States are looking for ways to deliver on demand for a more diversified portfolio of services and technologies. In order to that meet demand and maintain enterprise-wide standards the new operating model that is emerging can appear to be fairly complex. NASCIO’s research project is intended to help forge the way forward to provide best practices and a maturity assessment for states.

For government agencies, the role of information technology — especially at the state level — is going to require a new operating model for the exponential changes we are seeing, so it’s encouraging to see NASCIO working on this new series. Click here for direct link to the report’s PDF.

🏛 Why it Matters for Government: This read this validated an important truth about innovation and culture change — it’s not all going to happen at the top and it’s important to not just engage with your employees in the innovation process, but let them lead it with you. And based on the survey in this article, it’s clear that not all your employees may be behind you. So what are you to do? Here are two takeaways:

  • Innovation is bottoms up — Executives can help frame the rules (How much is too much risk, budget, etc.) but executives should recognize that the most sustainable innovations emerge from the edge of their organization, not the top.
  • Innovation cannot be mandated — Empowerment is the key to changing culture and giving employees the ability to co-create, outside of their normal duties, the change your organization needs. Your role as an executive is to coach, provide feedback, and help guide them along the journey.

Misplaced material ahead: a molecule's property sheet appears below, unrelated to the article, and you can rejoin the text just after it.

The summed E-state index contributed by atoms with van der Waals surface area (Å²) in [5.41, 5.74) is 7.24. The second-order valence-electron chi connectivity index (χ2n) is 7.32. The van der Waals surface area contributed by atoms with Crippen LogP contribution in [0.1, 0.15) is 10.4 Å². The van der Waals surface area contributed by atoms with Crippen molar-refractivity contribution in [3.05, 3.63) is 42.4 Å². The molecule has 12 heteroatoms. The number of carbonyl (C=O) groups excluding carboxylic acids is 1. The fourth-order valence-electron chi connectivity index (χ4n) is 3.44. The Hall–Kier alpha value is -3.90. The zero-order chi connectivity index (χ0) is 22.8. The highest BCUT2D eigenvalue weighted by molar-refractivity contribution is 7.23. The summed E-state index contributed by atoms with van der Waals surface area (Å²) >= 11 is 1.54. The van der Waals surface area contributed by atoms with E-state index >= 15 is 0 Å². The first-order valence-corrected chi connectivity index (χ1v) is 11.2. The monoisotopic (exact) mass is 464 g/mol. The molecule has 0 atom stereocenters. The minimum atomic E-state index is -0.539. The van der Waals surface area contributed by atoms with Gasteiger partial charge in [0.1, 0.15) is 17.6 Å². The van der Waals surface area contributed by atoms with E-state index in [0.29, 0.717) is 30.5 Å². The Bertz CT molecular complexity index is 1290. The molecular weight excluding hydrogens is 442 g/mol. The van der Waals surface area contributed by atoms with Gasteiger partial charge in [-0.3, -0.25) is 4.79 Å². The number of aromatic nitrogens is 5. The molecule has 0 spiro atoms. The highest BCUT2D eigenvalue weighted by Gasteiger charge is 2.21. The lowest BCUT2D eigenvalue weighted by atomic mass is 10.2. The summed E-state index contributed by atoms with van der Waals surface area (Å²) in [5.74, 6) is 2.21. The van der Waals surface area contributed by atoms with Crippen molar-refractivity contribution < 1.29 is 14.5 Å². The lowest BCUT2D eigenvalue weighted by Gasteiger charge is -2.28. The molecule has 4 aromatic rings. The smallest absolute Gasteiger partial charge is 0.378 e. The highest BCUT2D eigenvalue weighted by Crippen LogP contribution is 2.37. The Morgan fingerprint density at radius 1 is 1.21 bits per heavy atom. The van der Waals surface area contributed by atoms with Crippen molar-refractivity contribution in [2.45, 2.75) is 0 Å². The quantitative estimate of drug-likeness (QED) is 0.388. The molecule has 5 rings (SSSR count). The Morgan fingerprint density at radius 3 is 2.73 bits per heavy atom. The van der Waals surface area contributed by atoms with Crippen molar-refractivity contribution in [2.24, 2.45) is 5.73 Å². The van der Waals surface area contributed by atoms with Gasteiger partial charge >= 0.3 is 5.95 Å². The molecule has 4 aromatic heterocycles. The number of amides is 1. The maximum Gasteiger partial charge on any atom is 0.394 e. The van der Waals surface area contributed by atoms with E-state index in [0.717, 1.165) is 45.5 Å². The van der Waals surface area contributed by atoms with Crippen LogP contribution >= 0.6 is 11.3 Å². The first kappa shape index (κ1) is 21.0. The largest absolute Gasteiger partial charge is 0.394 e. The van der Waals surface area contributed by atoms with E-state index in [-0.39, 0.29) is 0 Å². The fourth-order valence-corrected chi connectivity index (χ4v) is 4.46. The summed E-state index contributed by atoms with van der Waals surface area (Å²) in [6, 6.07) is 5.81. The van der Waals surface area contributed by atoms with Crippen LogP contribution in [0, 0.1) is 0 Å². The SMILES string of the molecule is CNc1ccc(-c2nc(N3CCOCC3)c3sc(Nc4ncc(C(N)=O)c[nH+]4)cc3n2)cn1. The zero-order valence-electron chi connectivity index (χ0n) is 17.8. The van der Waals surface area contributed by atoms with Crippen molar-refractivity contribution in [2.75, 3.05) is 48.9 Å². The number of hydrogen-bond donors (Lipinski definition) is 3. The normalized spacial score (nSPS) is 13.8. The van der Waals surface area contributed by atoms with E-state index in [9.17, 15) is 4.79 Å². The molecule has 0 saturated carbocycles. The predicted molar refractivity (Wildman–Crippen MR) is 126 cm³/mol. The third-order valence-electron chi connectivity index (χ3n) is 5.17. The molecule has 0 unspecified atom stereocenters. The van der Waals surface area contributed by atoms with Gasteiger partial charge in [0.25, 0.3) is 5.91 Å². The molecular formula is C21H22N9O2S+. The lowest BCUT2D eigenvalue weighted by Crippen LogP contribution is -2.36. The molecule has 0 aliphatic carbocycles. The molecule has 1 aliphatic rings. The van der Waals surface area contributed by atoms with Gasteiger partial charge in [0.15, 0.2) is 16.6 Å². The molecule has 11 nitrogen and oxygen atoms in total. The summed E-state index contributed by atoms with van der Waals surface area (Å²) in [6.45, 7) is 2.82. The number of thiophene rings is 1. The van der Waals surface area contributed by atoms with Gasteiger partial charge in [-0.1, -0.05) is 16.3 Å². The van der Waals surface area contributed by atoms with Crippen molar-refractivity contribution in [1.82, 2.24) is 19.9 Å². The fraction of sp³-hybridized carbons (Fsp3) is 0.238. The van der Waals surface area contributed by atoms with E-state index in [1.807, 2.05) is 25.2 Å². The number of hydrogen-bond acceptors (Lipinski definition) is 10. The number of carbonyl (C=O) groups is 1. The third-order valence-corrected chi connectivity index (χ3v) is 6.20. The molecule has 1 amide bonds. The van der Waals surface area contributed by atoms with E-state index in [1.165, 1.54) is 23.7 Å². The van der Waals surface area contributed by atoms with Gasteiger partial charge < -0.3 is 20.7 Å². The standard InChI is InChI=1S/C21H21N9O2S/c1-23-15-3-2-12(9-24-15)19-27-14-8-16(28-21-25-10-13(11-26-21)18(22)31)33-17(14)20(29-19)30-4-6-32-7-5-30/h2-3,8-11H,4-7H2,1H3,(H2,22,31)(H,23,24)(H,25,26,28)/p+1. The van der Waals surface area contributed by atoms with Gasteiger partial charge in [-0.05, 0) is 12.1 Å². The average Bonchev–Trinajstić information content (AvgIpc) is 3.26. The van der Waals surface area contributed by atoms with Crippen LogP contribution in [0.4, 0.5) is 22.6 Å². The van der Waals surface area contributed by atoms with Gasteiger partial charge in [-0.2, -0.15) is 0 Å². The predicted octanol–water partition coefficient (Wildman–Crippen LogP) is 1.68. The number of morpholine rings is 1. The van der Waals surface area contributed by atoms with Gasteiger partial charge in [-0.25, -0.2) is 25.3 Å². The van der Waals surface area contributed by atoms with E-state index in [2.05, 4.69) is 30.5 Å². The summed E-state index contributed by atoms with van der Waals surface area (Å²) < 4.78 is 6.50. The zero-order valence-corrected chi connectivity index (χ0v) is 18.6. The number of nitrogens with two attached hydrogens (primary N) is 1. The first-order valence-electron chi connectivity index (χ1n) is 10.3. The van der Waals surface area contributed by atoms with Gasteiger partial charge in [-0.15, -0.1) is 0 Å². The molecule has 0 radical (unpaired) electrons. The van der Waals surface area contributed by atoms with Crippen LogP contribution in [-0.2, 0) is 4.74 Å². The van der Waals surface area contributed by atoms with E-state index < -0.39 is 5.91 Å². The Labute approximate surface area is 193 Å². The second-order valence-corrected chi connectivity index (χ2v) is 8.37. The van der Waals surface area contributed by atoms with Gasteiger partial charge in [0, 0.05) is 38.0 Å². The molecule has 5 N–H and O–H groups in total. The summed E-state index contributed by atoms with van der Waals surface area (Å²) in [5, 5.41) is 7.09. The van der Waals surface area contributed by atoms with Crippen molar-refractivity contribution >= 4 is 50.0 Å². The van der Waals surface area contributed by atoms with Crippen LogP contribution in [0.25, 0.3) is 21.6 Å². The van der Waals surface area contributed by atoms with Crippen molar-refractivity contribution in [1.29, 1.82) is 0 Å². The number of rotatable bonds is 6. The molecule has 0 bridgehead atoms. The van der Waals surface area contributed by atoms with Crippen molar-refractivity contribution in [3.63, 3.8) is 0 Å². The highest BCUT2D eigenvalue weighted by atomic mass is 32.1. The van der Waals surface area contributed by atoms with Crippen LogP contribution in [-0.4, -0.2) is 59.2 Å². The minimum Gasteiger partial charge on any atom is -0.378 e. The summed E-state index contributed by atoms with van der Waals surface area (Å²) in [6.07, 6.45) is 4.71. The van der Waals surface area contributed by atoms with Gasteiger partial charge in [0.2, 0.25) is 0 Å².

🏛 Why it Matters for Government: This was a fascinating read outlining a concept where electric vehicles (EVs) could become an important extension of the electrical grid. Outside of cybersecurity, one of the biggest challenges is how to store excess energy from renewable energy generation sources — and with the rise of resident-owned renewable energy generations — there is a major opportunity to capture, store and monetize excess energy. The author outlines a series of pilots, including one by Nissan, to leverage EV batteries as a home power source. For government agencies, infrastructure modifications and enhancements will be required to enable such a system, but another obstacle evident in the pilots must also be factored in — behavior change. Getting people to adopt a new system or habit can be challenging, but there’s a significant volume of research and best practices that agencies can lean on to get a head start.

If you missed last week’s list, you can still read about seven qualities of the future-focused city, blockchain could kill the traditional utility, and the rise of an IoT security crisis.

If you’re interested in getting an e-mail each Sunday with my top 10 reads of each week, you can sign-up for the weekly e-mail at

To follow my reads in real-time — follow me on Twitter, LinkedIn or Flipboard.